Dramatist Joshua Sobol — His play draws attention to barbarity.

Joshua Sobol: I was shocked to read about the barbaric practice of stoning women to death. I was surprised by its widespread use and by the huge number of women who were stoned to death since the Islamist revolution in Iran and recently in some other countries. But what surprised and shocked me almost to the same extent was the indifference shown by civilized nations and by the liberal democratic western states to this crime against humanity. Regimes that practice this crime of utmost savagery as part of their judicial system should be treated as criminal regimes and should be excluded from the United Nations.

AF: What were the obstacles presented in dramatizing a story that had neither an Israeli nor Jewish theme or setting?

Sobol: The main obstacle to overcome was the so-called politically-correct, recently established taboos. As a white, atheist male, I am told it is none of my business to deal with what’s going on in the so-called de-colonized societies enforcing their religious laws on their citizens. But as a human being, I cannot and should not respect that dictum, and as a dramatist, it is exactly my affair and my responsibility to give a voice to the voiceless victims of inhuman savagery. A woman sentenced to death for having loved a man who is not her husband, and thus being buried alive up to her bosom and waiting for a crowd of wild males to stone her to death, is the epitome of the voiceless victim, whose voice should shatter the fundaments of our world. The duty to carry this stifled voice from one end of the world to the other has nothing to do with being Israeli, Jewish, or Christian. It has to do with being human or giving up one’s humanity.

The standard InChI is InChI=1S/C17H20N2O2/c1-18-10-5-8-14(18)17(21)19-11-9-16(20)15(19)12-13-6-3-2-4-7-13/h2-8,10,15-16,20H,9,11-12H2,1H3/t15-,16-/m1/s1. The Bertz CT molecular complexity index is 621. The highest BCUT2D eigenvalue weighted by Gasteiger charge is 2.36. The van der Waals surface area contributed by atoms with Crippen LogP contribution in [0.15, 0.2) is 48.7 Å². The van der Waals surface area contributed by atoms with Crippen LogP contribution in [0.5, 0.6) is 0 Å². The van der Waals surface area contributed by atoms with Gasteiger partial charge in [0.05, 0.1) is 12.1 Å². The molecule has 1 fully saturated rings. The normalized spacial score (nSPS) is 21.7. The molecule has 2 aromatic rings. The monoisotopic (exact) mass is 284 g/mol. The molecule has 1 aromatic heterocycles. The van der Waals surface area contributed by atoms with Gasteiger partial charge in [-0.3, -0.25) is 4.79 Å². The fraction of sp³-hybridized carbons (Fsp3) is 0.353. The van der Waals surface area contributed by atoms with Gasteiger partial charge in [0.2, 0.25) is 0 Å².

AF: I believe you have directed Sinners—what challenges does the play pose for actors?